April 20, 2006 -- The Federal Communications Commission has stepped up the pressure on four of the nation's largest radio station operators by sending formal letters of inquiry to Clear Channel, CBS, Entercom and Citadel asking for information that could show whether the radio companies received any consideration in exchange for playing songs.
"The formal phase of inquiry has begun," FCC Commissioner Jonathan Adelstein told ABC News. "We had asked for some records in the past, and now we are asking for more. We are also giving the radio companies a chance to respond to specific allegations against them."
The letters of inquiry sent yesterday and first reported by the Los Angeles Times are the latest step in an FCC probe that has become increasingly aggressive since February 9, when ABC News first reported that the four conglomerates were under investigation for allegedly receiving money, gifts and other compensation in exchange for increasing the number of times certain record company's artists' songs were played.
In part, the FCC's letters of inquiry are intended to get the radio station owners to increase their offers, two FCC sources told ABC News. In the case of Citadel, the company's June acquisition of more than $2 billion in radio assets from ABC could be delayed if a settlement is not reached. A March petition filed with the FCC by Citadel competitor Red Wolf accused the company of illegal and unethical business practices, including payola. A failure to quickly resolve that FCC matter could also affect the deal.
ABC declined to comment.
The letters from the FCC put the full force of Chairman Kevin Martin behind the probe. Several of his commissioners and his enforcement division have strongly urged him to take this tough stance.
The letters came after settlement talks with the companies stalled after the FCC rejected their offers to pay relatively small fines. Asked if the formal investigation meant settlement talks were over, Adelstein said no.
"Just because we are investigating does not mean we can't continue settlement talks, assuming they make meaningful offers."
Those settlement talks began in early spring following Adelstein's confirmation to ABC News that the FCC had under way a wide-ranging investigation into hundreds of individual radio stations owned by these four corporations. New York Attorney General Eliot Spitzer had heavily pressured the FCC to launch a probe based on his findings in a two-year pay-for-play investigation. That investigation first determined that the nation's largest record companies used unsavory business practices to help drive certain artists to the top of the charts while not disclosing that the airtime was a paid promotion. Executives for Edgar Bronfman's Warner Music Group and for Sony BMG settled with Spitzer for $5 million and $10 million respectively. They also agreed to halt questionable practices and cooperate with Spitzer. Spitzer, who used consumer fraud laws to make his case, does not have the right to prosecute anyone under the federal pay-for-play statute, so he turned his information on the radio stations over to the FCC.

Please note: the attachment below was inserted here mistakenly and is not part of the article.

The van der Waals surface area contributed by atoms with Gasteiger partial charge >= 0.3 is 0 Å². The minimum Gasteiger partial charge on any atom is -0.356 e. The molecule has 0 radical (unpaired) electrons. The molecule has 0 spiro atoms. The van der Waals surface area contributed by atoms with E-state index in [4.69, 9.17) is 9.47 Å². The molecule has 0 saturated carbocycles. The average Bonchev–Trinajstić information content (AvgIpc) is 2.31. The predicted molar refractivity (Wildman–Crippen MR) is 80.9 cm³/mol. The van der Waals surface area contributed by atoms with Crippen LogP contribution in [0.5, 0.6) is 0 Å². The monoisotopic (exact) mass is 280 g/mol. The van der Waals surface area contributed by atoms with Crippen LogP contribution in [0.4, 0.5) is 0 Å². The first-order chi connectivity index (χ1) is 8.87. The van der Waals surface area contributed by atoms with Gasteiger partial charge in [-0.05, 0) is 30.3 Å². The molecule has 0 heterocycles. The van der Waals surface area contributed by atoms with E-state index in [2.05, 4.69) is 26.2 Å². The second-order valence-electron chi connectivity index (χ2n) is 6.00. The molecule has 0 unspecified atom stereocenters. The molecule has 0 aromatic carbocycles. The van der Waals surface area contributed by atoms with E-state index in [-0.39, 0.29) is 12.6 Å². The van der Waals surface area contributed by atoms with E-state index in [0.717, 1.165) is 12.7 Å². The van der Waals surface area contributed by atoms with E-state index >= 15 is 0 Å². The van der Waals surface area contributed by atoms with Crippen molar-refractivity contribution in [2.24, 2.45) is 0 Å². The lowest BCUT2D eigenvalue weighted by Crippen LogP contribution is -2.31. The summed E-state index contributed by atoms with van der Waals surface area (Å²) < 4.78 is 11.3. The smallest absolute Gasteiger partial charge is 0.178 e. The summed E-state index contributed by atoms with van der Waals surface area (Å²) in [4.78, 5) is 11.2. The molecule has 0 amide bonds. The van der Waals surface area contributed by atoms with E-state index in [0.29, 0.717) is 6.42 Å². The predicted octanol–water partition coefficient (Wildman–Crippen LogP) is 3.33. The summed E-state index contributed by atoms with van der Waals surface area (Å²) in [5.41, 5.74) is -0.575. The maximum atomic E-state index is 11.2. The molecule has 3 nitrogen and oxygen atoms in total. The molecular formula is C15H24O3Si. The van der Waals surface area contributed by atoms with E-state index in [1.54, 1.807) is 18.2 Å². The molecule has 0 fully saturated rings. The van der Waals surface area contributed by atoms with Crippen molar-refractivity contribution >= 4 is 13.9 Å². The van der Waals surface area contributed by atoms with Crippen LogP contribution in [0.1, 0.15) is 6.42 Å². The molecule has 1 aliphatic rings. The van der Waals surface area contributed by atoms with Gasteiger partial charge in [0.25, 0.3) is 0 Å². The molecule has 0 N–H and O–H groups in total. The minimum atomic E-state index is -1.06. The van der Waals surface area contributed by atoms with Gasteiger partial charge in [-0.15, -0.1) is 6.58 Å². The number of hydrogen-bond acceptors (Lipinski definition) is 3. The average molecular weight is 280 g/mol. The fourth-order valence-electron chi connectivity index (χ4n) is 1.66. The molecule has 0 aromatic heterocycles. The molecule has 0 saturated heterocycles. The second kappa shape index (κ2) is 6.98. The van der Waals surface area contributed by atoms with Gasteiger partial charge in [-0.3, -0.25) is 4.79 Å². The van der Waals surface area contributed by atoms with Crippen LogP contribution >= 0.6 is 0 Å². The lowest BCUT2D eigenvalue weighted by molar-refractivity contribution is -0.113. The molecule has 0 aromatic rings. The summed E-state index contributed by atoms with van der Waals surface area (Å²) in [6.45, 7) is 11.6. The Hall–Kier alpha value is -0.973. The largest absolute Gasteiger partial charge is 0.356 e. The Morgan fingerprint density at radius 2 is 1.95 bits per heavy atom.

Spitzer's investigators told ABC News Thursday "we welcome and applaud the recent FCC action."
On April 3, ABC News disclosed that settlement talks were under way, and ABC News has since learned that Clear Channel made offers of between $1.5 million and $3 million, and the other three companies made offers of $1 million or more. None of the offers have been accepted by the FCC, though the agency is open to more offers. While the FCC probe appears significant, the federal government has not had great success in past payola investigations. In 1960, disc jockey Alan Freed was indicted under commercial bribery laws for accepting $2,500 to play certain songs. Freed said that the money was a token of appreciation and that it did not affect airplay.
He paid a small fine, but his career was over.
The following year the FCC banned payola, making the practice a misdemeanor. In the early 1970s, a more than two-year probe through 1975 known as the Project Sound investigation by the U.S. Attorney's Office in Newark, N.J., went nowhere. The government investigated claims that CBS Records colluded with known organized crime figures to bribe radio stations. Although 19 people were indicted in 1975, the investigation failed to send anyone to jail on payola charges.
In 1986, Brian Ross' investigation "The New Payola" prompted one of the largest probes into the problem. Ross, then reporting for NBC News, linked the Network, a loose mob-connected organization of independent promoters in the music industry, to major record labels. Capitol Records and MCA withdrew from the Network, which eventually disbanded.